Baboon Pirates

Scribbles and Scrawls from an unrepentant swashbuckling primate.

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Location: Texas, United States

Wednesday, October 26, 2005

An Overdue Range Report

Darn Carnivals Suckin' Up all My Time...

On my mini-vacation last week, my buddy Zibig and I took advantage of my weekday out of the salt mines to go fling some rounds downrange at American Shooting Centers over in West Houston.

Spending part of a weekend there is nice, but going on a weekday is a shooter's dream. The firing line is barely half-full so you can spread out your krep across another station if you need to, and you can hang multiple targets, as long as you don't get too prolific in your paper hanging. The atmosphere is not more relaxed, they still run a pretty tight ship, but with fewer people to monitor, it takes less time between each round of shooting.

This was a .22LR caliber session, for the most part. Zibig brought his S&W 422 with the 6" barrel along with a Marlin Model 60 autoloader topped with a nice Bushnell scope. I had my little S&W 2214 autoloader and my Savage bolt-action .22 rifle. I brought along the .45 auto and the SKS, but we had so much fun with the .22s that I only put 50 rounds through the .45 and we didn't even get around to shooting the SKS.

At the last shooting session at ASC, Jim of Smoke On The Water suggested I benchrest the 2214 to see how it would perform. There were a few range sandbags laying around, so I grabbed a couple, along with a chair, and set up at a 15 yard target.

I started off with some really slow fire from the sandbag rest, trying to keep as tight a group as possible. I was using Winchester SuperX .22 rounds. It's not el cheapo stuff, but it's not premium fodder either. Regardless of how careful I was with breathing, trigger squeeze, follow through, etc., the best grouping I could get out of that pistol measured around 5.5 inches. I guess that's all you can expect out of the 2" barrel sporter pistol. Not great, and my freehand groupings are only an inch or so larger than the benchrested groupings.

I switched to Zibig's popper, which is essentially the same firearm with an extra 4" of barrel, and the groups shrunk down to the 2" range, apart from the occasional flyer. Looks like it's definitely the gun. Well, I bought the 2214 as a tacklebox tool/last ditch gun, so I'm not looking for MOA accuracy from it. It shoots well, is easy to control, and as long as you feed it decent ammo, it's reliable.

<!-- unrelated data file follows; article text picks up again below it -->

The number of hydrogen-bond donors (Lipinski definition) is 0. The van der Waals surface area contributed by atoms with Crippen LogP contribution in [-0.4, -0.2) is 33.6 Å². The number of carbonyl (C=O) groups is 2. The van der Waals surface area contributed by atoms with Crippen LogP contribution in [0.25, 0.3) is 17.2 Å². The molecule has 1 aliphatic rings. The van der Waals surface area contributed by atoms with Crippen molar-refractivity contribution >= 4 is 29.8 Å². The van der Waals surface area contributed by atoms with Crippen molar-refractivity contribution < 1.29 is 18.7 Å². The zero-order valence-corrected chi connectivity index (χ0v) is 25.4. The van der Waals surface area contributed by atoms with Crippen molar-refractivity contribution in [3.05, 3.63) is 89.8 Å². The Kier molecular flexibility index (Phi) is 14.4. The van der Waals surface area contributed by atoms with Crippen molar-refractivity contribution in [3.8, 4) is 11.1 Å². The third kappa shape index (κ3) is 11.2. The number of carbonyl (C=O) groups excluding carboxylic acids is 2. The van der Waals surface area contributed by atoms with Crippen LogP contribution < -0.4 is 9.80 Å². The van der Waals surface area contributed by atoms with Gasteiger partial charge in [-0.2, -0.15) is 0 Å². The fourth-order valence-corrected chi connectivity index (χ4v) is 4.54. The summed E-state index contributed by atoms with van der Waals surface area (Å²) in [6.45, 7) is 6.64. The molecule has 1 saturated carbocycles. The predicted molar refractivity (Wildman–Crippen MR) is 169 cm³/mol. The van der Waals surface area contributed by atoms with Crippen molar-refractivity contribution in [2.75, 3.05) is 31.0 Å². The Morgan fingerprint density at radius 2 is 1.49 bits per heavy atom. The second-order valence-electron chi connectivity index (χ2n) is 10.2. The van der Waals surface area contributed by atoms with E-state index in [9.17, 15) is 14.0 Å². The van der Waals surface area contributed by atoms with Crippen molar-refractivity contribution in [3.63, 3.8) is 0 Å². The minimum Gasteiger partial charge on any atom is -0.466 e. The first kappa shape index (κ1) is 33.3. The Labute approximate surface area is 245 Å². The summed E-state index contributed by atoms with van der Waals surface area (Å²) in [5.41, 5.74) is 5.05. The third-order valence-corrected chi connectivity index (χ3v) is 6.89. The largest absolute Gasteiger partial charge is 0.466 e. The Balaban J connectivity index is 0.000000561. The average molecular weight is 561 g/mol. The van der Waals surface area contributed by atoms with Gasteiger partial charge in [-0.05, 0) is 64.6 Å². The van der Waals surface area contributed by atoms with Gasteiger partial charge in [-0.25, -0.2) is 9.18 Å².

I alternated between shooting the rifle and pistol. The .22 rifle I brought this trip is a family heirloom, owned by my grandfather back when he lived on a farm in Arlington Texas, on land now occupied by Interstate 30 and Six Flags Over Texas. Countless rounds have been put through it in the '40s and '50s by my father and his 3 brothers, and it's easily got another 100 years of life left in it.

It's a Savage Model 19 NRA Match rifle, and even at 75+ years of age, it still lives up to the "Match" name. When Dad & I re-discovered it 8 years ago, moldering in the back of a closet in my grandmother's house, it was jammed into an old leather saddle boot, and was missing the magazine. A good cleaning put it into proper order, except for a worn safety mechanism that'll fire the gun if you move it from 'S' to 'F'. It took a while, but I found a replacement mag at a gun show up in Mesquite TX 4 years ago.

The micrometer rear sight has seen better days, but still holds a zero as long as you don't bump it too hard. The trigger is just about perfect, with a crisp break at maybe 3 lbs of pressure.

Once I got it dialed in, it was shooting groups consisting of one ragged hole right in the X ring. Wherever you placed that front sight, you just breathed on the trigger and a .22 cal hole appeared instantly above the sight post. Even Zibig's scope-sighted Marlin on 9X zoom couldn't outshoot it.

It was the first time I'd had the old Savage out in several years, and I enjoyed it immensely. There might need to be a little shootin' contest at the next blogshoot! This old gal still has what it takes!